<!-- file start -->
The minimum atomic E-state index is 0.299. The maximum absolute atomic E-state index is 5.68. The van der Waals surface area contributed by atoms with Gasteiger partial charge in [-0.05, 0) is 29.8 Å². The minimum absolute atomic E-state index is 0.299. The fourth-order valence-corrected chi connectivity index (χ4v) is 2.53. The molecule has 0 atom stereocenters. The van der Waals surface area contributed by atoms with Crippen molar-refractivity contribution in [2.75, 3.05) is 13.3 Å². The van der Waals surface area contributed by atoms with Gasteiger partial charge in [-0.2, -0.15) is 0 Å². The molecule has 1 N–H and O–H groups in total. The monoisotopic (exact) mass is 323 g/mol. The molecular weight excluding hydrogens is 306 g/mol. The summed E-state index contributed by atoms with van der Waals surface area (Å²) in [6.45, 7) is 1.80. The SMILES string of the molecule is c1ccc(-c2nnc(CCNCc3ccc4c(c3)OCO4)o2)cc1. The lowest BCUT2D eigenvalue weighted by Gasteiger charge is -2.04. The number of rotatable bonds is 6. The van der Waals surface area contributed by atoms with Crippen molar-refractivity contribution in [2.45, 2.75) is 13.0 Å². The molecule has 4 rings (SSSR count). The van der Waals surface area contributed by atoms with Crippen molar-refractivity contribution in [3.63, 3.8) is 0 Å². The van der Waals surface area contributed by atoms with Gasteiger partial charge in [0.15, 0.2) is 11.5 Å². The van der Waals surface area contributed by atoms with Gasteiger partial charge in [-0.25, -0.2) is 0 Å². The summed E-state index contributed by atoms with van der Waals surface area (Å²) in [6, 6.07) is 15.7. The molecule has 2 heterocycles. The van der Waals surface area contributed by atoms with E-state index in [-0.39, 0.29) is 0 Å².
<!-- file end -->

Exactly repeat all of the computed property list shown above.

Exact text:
The minimum atomic E-state index is 0.299. The maximum absolute atomic E-state index is 5.68. The van der Waals surface area contributed by atoms with Gasteiger partial charge in [-0.05, 0) is 29.8 Å². The minimum absolute atomic E-state index is 0.299. The fourth-order valence-corrected chi connectivity index (χ4v) is 2.53. The molecule has 0 atom stereocenters. The van der Waals surface area contributed by atoms with Crippen molar-refractivity contribution in [2.75, 3.05) is 13.3 Å². The van der Waals surface area contributed by atoms with Gasteiger partial charge in [-0.2, -0.15) is 0 Å². The molecule has 1 N–H and O–H groups in total. The monoisotopic (exact) mass is 323 g/mol. The molecular weight excluding hydrogens is 306 g/mol. The summed E-state index contributed by atoms with van der Waals surface area (Å²) in [6.45, 7) is 1.80. The SMILES string of the molecule is c1ccc(-c2nnc(CCNCc3ccc4c(c3)OCO4)o2)cc1. The lowest BCUT2D eigenvalue weighted by Gasteiger charge is -2.04. The number of rotatable bonds is 6. The van der Waals surface area contributed by atoms with Crippen molar-refractivity contribution in [2.45, 2.75) is 13.0 Å². The molecule has 4 rings (SSSR count). The van der Waals surface area contributed by atoms with Crippen molar-refractivity contribution in [3.63, 3.8) is 0 Å². The van der Waals surface area contributed by atoms with Gasteiger partial charge in [0.15, 0.2) is 11.5 Å². The van der Waals surface area contributed by atoms with Gasteiger partial charge in [-0.25, -0.2) is 0 Å². The summed E-state index contributed by atoms with van der Waals surface area (Å²) in [6, 6.07) is 15.7. The molecule has 2 heterocycles. The van der Waals surface area contributed by atoms with E-state index in [-0.39, 0.29) is 0 Å².